Kicking off your new Texas business: choice of business entity

Kicking off your new Texas business: choice of business entity

An increasingly healthy Dallas-Fort Worth economy may be a good environment to start a new commercial enterprise.

Dallas-Fort Worth’s economic recovery has been endorsed by some heavy hitters. In October 2015, the metro area was ranked number one in the country for commercial-property investment by the Urban Land Institute and PricewaterhouseCoopers LLP in a joint report, according to Bloomberg.

Other positive aspects of the Metroplex cited:

  • Multifaceted job market
  • Company-relocation magnet
  • Expanding economy
  • Diversification of industry from not only the oil industry, but also into medical, technological, educational and financial concerns

Against this backdrop of economic stability, it may be a logical time for area entrepreneurs to kick off new Dallas-Fort Worth-area businesses. One of the first steps is to find legal counsel to help with the many issues of business start-up. At the top of the list is the question of which business entity – sole proprietorship, partnership, corporation, limited liability company, joint venture or another – is likely to best enable attainment of business goals.

Usually the two biggest issues impacting business-entity choice are personal liability and taxation, often followed by control of management. Personal liability is especially a concern if the industry or business plan carries relatively high risk, so choosing an entity that shields individuals from loss becomes more important.

The two most basic entities are the sole proprietorship and the partnership. A sole proprietorship begins when one person goes into business for profit, requiring no public filing or fictitious entity. The proprietor’s personal assets are vulnerable to business liability and taxes are handled on the owner’s personal tax returns. Of course, the owner has sole management power.

A partnership is formed when two or more people go into business for profit together. Again, no public filing is required to form a fictitious entity, although many partnerships draft a partnership agreement to define the terms of the business relationship among the partners. Unless the partnership agreement says otherwise, normally the partners share equally in profits, losses and management responsibility; any one partner can bind the entire partnership; and partners are personally liable for partnership debt and obligations. Partnership taxes are reported on individual partners’ returns.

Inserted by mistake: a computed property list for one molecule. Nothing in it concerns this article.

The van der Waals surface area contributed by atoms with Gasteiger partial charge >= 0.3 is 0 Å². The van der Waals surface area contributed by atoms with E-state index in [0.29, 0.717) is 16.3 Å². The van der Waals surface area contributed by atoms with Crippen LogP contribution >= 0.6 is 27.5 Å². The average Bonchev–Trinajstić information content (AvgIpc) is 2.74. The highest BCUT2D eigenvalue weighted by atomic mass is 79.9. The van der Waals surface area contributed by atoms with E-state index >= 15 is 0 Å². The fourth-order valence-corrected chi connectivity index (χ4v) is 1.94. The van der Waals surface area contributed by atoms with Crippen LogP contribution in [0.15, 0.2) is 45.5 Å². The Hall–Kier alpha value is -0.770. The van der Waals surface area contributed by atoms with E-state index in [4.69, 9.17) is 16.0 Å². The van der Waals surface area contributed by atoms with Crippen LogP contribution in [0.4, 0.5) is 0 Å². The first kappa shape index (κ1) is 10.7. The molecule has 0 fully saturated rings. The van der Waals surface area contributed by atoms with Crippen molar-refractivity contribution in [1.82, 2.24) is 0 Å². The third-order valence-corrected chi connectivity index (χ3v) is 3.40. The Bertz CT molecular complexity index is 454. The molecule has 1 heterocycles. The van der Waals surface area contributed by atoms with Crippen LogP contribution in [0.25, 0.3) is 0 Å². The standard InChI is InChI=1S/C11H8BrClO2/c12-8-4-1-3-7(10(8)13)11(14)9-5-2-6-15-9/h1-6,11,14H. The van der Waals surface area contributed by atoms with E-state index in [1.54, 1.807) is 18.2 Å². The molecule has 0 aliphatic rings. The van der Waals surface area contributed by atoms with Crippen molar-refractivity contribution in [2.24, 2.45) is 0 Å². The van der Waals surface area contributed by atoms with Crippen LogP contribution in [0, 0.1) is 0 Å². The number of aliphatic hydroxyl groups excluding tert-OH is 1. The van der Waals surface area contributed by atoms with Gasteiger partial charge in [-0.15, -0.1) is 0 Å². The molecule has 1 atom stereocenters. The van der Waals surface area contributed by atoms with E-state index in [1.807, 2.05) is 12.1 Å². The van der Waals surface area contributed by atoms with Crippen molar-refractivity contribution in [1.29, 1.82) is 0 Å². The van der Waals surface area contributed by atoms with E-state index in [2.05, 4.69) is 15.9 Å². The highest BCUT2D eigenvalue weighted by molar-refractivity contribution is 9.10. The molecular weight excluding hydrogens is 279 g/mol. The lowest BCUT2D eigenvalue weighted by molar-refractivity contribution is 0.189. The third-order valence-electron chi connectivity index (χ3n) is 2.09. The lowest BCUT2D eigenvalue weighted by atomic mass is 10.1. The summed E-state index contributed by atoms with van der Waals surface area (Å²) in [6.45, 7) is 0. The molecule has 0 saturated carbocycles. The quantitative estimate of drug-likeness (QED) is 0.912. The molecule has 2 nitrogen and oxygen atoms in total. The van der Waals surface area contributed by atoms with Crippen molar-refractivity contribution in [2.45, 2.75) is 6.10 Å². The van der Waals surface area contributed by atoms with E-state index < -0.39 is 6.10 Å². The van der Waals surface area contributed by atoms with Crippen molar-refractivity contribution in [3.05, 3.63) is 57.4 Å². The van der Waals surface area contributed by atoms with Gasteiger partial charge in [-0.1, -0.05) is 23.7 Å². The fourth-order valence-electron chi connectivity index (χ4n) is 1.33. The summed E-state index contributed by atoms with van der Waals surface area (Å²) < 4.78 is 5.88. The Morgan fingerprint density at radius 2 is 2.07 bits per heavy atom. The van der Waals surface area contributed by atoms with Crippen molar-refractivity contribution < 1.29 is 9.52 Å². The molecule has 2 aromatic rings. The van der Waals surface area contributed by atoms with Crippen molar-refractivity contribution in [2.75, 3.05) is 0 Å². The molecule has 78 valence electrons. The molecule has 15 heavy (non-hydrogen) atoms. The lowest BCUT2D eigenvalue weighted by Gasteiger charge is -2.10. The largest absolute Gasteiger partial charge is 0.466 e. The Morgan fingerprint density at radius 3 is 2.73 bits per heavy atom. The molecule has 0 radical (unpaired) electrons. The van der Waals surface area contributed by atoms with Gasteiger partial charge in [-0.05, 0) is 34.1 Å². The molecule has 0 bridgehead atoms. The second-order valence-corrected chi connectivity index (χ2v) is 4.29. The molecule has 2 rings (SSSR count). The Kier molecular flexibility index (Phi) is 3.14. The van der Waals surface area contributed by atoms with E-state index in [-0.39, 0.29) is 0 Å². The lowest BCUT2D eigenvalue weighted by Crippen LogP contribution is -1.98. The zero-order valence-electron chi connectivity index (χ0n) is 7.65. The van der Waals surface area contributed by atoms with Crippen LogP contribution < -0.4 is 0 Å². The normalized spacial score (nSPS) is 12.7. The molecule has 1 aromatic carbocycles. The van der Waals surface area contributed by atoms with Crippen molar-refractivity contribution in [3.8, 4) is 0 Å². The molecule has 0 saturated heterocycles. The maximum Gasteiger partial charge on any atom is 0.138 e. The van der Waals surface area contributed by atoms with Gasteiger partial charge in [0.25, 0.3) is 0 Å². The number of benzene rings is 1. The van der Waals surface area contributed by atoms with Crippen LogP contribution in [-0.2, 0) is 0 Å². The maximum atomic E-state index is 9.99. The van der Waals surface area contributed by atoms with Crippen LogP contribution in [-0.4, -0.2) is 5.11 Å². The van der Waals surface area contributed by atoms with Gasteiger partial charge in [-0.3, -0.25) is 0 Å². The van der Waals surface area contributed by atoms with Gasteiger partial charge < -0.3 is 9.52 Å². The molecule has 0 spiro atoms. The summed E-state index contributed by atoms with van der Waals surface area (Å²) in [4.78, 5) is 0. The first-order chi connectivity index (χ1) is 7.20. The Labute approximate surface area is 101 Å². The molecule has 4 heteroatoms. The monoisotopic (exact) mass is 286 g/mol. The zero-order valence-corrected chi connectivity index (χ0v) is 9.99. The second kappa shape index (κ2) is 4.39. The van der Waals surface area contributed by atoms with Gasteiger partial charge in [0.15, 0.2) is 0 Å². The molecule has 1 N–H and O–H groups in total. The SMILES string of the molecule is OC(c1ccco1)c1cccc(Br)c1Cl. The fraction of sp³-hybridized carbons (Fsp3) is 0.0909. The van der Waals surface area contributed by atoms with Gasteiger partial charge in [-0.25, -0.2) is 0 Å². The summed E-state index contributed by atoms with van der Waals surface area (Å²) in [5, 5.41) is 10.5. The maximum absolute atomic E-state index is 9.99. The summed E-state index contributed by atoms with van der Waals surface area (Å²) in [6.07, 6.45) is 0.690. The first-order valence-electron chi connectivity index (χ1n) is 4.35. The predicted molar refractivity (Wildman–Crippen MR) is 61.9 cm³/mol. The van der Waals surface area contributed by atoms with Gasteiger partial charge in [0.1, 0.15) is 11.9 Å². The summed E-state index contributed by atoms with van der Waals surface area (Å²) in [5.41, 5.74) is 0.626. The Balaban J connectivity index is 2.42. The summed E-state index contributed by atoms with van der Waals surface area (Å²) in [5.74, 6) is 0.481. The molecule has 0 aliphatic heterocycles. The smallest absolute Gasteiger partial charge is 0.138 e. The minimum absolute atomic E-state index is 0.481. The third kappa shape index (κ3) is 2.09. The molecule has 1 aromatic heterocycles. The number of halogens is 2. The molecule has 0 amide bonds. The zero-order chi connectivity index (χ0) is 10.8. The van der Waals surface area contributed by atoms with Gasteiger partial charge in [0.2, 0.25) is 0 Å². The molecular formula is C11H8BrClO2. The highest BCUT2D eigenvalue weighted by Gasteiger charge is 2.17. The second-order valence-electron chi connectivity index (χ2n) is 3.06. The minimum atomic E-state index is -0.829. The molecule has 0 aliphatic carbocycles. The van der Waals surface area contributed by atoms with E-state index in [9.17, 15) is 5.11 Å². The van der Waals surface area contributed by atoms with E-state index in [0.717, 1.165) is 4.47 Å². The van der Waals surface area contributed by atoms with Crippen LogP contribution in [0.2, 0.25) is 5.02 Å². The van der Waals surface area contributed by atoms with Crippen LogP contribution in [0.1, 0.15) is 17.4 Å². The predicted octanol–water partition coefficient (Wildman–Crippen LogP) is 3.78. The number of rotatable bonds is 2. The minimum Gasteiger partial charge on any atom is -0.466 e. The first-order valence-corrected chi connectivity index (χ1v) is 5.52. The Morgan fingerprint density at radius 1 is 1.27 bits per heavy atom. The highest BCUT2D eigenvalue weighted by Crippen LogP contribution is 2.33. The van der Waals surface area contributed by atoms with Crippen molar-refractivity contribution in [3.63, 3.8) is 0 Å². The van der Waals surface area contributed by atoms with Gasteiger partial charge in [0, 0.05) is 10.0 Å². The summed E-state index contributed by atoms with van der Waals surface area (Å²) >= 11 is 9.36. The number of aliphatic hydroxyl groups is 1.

A variation on the partnership is the limited partnership, which does require state filings to create. General partners function like those in a regular partnership and limited partners are investors who are liable for partnership debt only up to the amounts of their investments and do not participate in management.

The joint venture is partnership-like, but is only created for a group of people to engage in one transaction or project for profit, after which the venture ends.

A corporation is the classic business entity. Corporations require certain public filings as well as internal operating documents, and are often chosen because they normally shield owners from business liability. Corporations are owned by shareholders and managed by directors and officers. The corporation is liable for taxation on business profits, and shareholders are taxed individually on dividends paid out.
A popular modern entity is the limited liability company that shields its owner-members from personal liability, and allows, in most circumstances, for the type of taxation to be chosen. LLCs are either managed by the members (owners) or by nonowner managers. In January of 2010, Texas also allowed another form of an LLC called a Series LLC which can help alleviate the expense and hassle of filing multiple LLCs owned by the same Members.

Available business entities are determined by state law and Texas also allows the limited liability partnership, professional association, professional corporation, business trust, joint stock company, franchise and others.

Once the entity is chosen, legal counsel will help draft operating documents and assist with public filings, licensing and permitting and so on.

From their office in Dallas, the business law attorneys of Bennett, Weston, LaJone & Turner, P.C., represent entrepreneurs across a variety of industries in business formation matters.

2018-08-02T11:57:05-05:00May 4th, 2017|Business Formation, Business Law|
We use cookies and other tracking technologies to improve your browsing experience on our website, to show you personalized content and targeted ads, to analyze our website traffic, and to understand where our visitors are coming from. By browsing our website, you consent to our use of cookies and other tracking technologies. Ok